Barbara Bellis, a superior court judge in Connecticut, wrote in an order that Pattis not only improperly released the records, but also that he did so without even telling the recipients that the material was sensitive and protected by court order.
Jones was issued a subpoena in November 2021 by the House select committee investigating the attack on the Capitol. Jones’s role in organizing the rally that preceded the attack on the Capitol, along with his promotion of former president Donald Trump’s false claims of election fraud and urging of people to travel to Washington for the Jan. 6 rally, made him a person of interest. Jones turned over more than two years’ worth of text messages to the House committee in August, including messages showing how Jones was in touch with Trump’s allies.
About 1,000 people have been charged and arrested for crimes linked to the insurrection, according to a Justice Department database.
After Free Speech Systems filed for bankruptcy in July, Jones did the same in December, marking $969 million in bankruptcy claims that he owed to 17 people in the Sandy Hook cases as “disputed.” Jones claimed his estimated debts to be between $1 billion and $10 billion, and said last year that his debts were primarily business debts and that he owed an estimated 50 to 99 creditors.
This week’s filing of his personal financial disclosures shed more light on the extent of Jones’s debt and financial situation. Before he filed for bankruptcy, Jones reported that he paid more than $747,600 to a group of 11 creditors that included JPMorgan Chase, his attorneys, Allstate and Travis County, Tex., according to the filing.
Within a year of filing for bankruptcy, Jones reported that he paid more than $1.3 million in debts that he owed to people classified as “insiders,” which include any relatives or business partners. Among those listed is Erika Wulff Jones, whom he married in 2017 and with whom he has a child. Alex Jones reported paying Erika Wulff Jones more than $680,800 as part of what’s listed as a “premarital agreement.”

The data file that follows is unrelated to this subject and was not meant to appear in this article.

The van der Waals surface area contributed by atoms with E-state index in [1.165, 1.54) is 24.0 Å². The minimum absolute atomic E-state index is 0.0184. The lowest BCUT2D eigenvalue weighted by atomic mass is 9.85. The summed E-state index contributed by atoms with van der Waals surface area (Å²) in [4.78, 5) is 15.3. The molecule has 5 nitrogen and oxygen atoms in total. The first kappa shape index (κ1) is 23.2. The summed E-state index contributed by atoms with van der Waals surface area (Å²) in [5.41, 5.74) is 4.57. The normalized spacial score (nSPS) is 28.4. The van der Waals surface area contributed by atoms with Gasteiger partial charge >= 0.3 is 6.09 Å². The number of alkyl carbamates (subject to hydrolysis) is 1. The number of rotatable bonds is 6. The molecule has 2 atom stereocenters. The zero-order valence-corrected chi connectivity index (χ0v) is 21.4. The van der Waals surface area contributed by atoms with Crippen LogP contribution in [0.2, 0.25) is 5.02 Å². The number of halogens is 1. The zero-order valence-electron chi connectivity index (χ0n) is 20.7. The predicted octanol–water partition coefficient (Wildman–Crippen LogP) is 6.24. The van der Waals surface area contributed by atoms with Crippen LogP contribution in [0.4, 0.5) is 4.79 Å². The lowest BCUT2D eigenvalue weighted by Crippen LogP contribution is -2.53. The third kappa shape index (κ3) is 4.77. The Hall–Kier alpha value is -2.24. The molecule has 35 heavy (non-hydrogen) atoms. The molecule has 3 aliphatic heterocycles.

Driver announced this week that Jones has made a “solemn promise” to refrain from posting additional episodes to his new subscription-based podcast. Connecticut families said that Jones had indicated on his show earlier in the week that he would spend more of his time on “Alex Jones Live,” his new venture, and less on Infowars.
His attorney said at a hearing Tuesday that Jones’s promise to not post more episodes for his new podcast was done to address the concerns from Sandy Hook parents that Jones could transition to the show full time as his main source of revenue and liquidate a bankrupt business that owes them money.
U.S. Bankruptcy Judge Christopher Lopez said at a hearing in Houston that he’s considering a request from the parents of a 6-year-old boy killed in the Sandy Hook massacre for a third trial against Jones, according to Reuters. Leonard Pozner and Veronique De La Rosa, whose son Noah was among the victims, had previously sued Jones and Free Speech Systems for repeatedly lying about the shooting, which killed 20 children and six adults.
After a Texas court previously found Jones and the parent company liable, Lopez said he would consider the parents’ request at a March 24 hearing.